Diet Doesn’t Have to Be a Four-Letter Word

The word “diet” can feel so loaded.  It has multiple definitions, the first being simply the foods a person usually consumes. However, for most of us, the word diet can be negative - something restrictive, punishing, and of limited duration (because you just can’t do it another day!). As a nutritionist I often use diet in context of the first definition, the foods you eat habitually, but many clients come in thinking about diet framed by the second meaning.

I do think there are different kinds of diets, and I am not referring to keto, the cabbage soup diet, or raw foods.  Instead I like to look at diets as therapeutic, experimental, or habitual. The Institute for the Psychology of Eating has described a similar breakdown.  There is a good chance in the course of working with me you might try all three. 

Therapeutic diets are used as part of a treatment for a medical condition. It could require increasing or decreasing certain foods or nutrients, changing the consistency of food, or using a different pattern of eating. For example, following oral surgery you may be required to consume soft, liquid, or pureed foods until your mouth heals. Or if you have iron deficient anemia you may focus on increasing your intake of iron rich foods. For sodium sensitive individuals with high blood pressure a therapeutic diet could be one that reduces in the intake of salt.  Therapeutic diets could be used for a limited amount of time or it could become a part of a habitual diet.

An experimental diet is something that is done for a limited amount of time in an effort to learn or gain information.  The experimental diet I use most frequently with clients in an elimination diet. The idea is to remove several foods that could be problematic for a period of time.  Eliminating foods and then carefully re-introducing them one at a time can help us determine if food is causing things like brain fog, fatigue, joint pain, or skin issues.  Again, like therapeutic diets, this information can be used to inform the habitual diet.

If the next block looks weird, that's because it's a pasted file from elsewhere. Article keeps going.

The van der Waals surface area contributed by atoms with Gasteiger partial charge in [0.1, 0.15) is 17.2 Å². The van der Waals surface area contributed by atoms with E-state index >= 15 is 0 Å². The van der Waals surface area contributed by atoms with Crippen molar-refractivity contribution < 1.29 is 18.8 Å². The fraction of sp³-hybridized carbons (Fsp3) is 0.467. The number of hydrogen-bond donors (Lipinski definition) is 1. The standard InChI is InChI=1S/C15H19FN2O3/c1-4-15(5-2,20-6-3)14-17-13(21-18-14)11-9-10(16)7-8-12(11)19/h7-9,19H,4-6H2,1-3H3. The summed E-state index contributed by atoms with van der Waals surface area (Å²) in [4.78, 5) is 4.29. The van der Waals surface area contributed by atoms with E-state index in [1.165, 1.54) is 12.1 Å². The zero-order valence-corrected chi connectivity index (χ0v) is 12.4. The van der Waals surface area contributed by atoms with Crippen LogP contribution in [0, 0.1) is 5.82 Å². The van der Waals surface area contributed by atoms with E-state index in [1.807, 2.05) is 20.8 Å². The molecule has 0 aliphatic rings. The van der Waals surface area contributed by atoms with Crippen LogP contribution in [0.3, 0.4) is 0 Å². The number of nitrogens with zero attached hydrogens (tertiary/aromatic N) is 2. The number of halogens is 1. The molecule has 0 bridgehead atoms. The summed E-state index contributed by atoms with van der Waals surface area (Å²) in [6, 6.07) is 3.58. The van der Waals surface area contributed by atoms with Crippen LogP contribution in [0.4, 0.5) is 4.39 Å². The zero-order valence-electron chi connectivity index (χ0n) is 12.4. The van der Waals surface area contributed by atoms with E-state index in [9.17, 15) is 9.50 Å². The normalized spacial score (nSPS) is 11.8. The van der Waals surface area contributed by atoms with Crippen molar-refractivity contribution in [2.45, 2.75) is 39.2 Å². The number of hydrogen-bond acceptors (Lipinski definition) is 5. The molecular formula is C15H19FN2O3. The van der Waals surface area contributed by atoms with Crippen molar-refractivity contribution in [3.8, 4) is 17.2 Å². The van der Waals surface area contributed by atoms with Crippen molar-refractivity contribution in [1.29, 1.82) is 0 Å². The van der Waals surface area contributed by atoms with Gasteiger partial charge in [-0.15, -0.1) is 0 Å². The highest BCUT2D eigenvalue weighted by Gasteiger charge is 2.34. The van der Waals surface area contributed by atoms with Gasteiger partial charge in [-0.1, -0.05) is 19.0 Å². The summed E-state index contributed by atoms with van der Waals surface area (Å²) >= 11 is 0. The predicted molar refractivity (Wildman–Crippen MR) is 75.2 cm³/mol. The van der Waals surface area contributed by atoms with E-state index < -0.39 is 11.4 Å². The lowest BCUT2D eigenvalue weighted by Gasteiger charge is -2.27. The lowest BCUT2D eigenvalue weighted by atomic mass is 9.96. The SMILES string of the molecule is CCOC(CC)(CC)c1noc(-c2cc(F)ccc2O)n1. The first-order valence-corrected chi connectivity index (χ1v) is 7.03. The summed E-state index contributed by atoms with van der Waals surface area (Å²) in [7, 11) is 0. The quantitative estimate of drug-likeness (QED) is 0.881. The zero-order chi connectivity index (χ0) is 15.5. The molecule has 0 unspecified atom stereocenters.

A habitual diet is how you eat the majority of the time. All of us have a habitual diet and this diet can change over time.  It can evolve as you try new foods that you decide to eat more regularly. It can also change based on what you learn during an experimental diet or based on needs as outlined in a therapeutic diet.  Habitual diets can also change based on food availability and the seasons.  It is natural to want to eat more fruits and raw vegetables in the summer when they are plentiful and the weather is warm. My goal for clients is to find a habitual diet that supports their healthiest and happiest self. The exact make up of this diet can vary from person to person. Sometimes it takes healing with a therapeutic diet or eliminating some foods in an experimental diet to find the mix that works best for each individual. 

Amber Hanson